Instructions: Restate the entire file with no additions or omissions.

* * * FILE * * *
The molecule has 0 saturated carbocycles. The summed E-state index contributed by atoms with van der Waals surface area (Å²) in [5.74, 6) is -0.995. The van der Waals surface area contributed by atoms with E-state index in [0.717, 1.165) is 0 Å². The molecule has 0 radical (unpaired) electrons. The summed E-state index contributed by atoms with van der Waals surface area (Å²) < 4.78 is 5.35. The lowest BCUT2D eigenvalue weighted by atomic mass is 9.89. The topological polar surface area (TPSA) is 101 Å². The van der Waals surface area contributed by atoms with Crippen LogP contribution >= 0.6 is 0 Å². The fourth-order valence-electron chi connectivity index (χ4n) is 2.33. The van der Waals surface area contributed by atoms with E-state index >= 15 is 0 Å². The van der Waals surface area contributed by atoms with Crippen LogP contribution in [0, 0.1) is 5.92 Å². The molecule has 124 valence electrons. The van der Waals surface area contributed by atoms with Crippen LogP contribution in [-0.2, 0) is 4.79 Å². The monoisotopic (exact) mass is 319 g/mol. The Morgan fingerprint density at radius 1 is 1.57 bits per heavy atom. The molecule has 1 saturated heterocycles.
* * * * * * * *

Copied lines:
The molecule has 0 saturated carbocycles. The summed E-state index contributed by atoms with van der Waals surface area (Å²) in [5.74, 6) is -0.995. The van der Waals surface area contributed by atoms with E-state index in [0.717, 1.165) is 0 Å². The molecule has 0 radical (unpaired) electrons. The summed E-state index contributed by atoms with van der Waals surface area (Å²) < 4.78 is 5.35. The lowest BCUT2D eigenvalue weighted by atomic mass is 9.89. The topological polar surface area (TPSA) is 101 Å². The van der Waals surface area contributed by atoms with Crippen LogP contribution >= 0.6 is 0 Å². The fourth-order valence-electron chi connectivity index (χ4n) is 2.33. The van der Waals surface area contributed by atoms with E-state index >= 15 is 0 Å². The van der Waals surface area contributed by atoms with Crippen LogP contribution in [0, 0.1) is 5.92 Å². The molecule has 124 valence electrons. The van der Waals surface area contributed by atoms with Crippen LogP contribution in [-0.2, 0) is 4.79 Å². The monoisotopic (exact) mass is 319 g/mol. The Morgan fingerprint density at radius 1 is 1.57 bits per heavy atom. The molecule has 1 saturated heterocycles.